The city's tree-removal crews received refresher training in March, learning how to spot signs of the emerald ash borer.
The S-shaped tunneling in the wood. The D-shaped exit holes through the bark.
So when they spotted the scars in a tree they removed last week on the 3700 block of F Street, they knew what they were looking at.
“They said, ‘Oh, this is suspicious,’” Lorri Grueber, the city’s community outreach forester, said Tuesday. “And I said, ‘Don’t chip it; bring it back to the shop.’”
Monday, state entomologist Julie Van Meter examined the tree and found live ash borer larva — marking the first time the tree-killing insect was confirmed inside the city limits. But by the looks of the tunneling marks on the tree, the bugs have been here, undetected, for more than a year.
“Some are older and some are fresh,” Grueber said. “So it’s here.”
City officials have been expecting it — and planning for it — for more than a decade. The Asian insect has killed tens of millions of trees since it started its march west in the early 2000s, when it was confirmed in North America.
It was discovered in Nebraska in June 2016, in an infested tree in Douglas County. The Nebraska Department of Agriculture has since confirmed infestations in Cass, Dodge and now Lancaster counties. Its quarantine zone includes all of those counties and nearby Otoe, Sarpy, Saunders and Washington counties.
The ash borer was first detected in Lancaster County last summer, when the state trapped one northwest of Pioneers Park.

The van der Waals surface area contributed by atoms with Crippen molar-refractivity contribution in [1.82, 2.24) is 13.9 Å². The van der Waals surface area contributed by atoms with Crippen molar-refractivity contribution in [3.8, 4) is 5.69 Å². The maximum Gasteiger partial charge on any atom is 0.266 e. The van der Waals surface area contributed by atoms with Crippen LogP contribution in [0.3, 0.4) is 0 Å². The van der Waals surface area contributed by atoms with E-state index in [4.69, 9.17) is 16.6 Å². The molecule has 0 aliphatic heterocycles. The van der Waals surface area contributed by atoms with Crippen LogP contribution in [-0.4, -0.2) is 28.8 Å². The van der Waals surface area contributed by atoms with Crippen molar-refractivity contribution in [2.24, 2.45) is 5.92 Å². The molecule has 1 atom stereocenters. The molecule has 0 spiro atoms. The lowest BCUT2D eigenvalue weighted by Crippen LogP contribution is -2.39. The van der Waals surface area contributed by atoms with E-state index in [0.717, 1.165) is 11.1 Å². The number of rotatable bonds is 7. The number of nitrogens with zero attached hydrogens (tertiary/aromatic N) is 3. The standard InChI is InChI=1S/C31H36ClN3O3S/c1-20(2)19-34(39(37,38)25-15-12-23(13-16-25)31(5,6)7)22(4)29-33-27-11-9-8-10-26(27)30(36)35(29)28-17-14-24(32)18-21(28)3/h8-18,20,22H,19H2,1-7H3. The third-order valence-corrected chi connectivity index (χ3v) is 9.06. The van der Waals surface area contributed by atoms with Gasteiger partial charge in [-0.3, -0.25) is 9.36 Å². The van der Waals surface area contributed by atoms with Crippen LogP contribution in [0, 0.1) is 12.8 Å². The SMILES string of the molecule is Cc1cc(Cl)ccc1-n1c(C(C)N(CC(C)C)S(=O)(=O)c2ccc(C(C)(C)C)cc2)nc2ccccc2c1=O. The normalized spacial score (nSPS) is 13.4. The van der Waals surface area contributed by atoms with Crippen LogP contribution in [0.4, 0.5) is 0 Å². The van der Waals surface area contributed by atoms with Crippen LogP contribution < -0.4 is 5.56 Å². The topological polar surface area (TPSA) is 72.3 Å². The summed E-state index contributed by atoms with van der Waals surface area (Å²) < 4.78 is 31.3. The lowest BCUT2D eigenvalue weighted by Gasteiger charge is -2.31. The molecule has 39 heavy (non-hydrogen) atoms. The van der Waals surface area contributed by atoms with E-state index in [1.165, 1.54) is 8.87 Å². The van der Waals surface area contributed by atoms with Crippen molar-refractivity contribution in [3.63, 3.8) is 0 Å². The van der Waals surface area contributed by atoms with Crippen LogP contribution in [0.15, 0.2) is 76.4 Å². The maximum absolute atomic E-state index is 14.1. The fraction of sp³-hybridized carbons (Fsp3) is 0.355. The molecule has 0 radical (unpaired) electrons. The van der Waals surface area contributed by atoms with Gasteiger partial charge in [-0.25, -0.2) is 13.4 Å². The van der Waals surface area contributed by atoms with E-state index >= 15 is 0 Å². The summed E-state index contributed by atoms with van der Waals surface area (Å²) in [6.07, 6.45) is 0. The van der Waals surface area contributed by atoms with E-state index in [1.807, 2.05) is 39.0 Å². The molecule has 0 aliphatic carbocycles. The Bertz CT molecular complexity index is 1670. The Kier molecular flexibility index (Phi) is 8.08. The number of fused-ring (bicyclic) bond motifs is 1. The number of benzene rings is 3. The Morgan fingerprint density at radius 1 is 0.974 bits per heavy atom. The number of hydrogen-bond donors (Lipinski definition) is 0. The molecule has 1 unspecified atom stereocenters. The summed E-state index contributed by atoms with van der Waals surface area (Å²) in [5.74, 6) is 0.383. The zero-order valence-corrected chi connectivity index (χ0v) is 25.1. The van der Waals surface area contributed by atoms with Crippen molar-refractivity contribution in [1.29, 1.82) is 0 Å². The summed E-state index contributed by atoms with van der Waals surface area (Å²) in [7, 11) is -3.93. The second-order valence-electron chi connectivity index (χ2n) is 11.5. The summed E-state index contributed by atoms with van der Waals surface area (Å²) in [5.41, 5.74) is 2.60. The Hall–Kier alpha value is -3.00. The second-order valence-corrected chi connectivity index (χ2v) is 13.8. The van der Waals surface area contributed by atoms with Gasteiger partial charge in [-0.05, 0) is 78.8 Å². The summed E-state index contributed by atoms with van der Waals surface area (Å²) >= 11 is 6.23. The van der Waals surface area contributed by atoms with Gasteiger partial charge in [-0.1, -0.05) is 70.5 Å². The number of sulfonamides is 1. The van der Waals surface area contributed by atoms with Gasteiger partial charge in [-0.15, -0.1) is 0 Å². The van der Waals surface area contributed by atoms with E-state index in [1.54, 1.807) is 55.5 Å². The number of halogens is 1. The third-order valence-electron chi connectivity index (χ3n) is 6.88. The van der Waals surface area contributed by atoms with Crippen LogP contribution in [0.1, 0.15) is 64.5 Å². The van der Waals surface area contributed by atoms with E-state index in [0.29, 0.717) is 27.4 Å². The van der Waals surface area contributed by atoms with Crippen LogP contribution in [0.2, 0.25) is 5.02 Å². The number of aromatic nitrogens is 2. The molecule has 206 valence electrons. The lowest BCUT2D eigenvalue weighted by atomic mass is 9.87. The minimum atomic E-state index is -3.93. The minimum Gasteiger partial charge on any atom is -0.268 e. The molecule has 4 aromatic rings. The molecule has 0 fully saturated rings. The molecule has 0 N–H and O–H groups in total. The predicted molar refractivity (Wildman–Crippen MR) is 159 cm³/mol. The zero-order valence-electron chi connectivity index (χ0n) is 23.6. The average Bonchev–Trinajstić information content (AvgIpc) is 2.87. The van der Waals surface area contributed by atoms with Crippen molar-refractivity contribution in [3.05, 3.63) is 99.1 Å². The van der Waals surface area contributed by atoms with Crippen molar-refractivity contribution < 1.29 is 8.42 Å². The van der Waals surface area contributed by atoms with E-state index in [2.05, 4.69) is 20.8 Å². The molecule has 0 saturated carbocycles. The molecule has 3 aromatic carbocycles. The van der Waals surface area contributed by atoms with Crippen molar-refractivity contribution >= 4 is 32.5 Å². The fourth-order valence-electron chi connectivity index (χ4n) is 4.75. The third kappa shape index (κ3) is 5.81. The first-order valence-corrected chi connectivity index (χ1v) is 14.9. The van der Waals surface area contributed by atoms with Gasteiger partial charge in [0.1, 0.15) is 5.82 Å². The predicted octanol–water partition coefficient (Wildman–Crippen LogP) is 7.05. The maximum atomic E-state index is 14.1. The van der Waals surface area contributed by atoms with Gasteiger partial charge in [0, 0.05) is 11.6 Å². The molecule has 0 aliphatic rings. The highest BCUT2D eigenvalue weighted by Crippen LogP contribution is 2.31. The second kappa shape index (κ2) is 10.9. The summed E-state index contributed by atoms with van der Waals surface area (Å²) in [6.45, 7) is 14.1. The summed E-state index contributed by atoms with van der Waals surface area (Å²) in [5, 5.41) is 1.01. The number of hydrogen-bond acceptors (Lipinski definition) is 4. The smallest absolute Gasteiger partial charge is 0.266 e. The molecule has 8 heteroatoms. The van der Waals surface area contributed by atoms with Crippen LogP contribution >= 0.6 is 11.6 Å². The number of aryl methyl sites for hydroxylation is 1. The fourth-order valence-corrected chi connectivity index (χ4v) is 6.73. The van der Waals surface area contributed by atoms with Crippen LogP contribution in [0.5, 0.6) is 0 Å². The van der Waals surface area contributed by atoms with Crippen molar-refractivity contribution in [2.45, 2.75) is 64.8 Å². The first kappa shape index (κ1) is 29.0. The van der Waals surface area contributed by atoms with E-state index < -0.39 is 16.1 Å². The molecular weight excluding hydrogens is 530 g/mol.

Monday’s confirmation of an infestation won’t change the city’s response, Grueber said, because it was already following its plan — removing and replacing the estimated 14,000 city-owned ash trees at a rate of about 1,000 trees a year.
But it could spur the public into action. The city has estimated Lincoln is home to nearly 50,000 private ash trees, all of them vulnerable.
“It will likely trigger a high response from people with private ash trees,” she said. “I’d anticipate our phones being very busy from people calling in and wanting us to take a look.”
Early infestations aren’t easy to detect. The tree on F Street, for instance, looked like a “run-of-the-mill healthy tree,” Grueber said, with few outward signs of what was happening beneath its bark. She and Van Meter both credit the city staffers with knowing what to look for.
“It was an excellent find on their part,” Grueber said. "It’s a very wily little insect."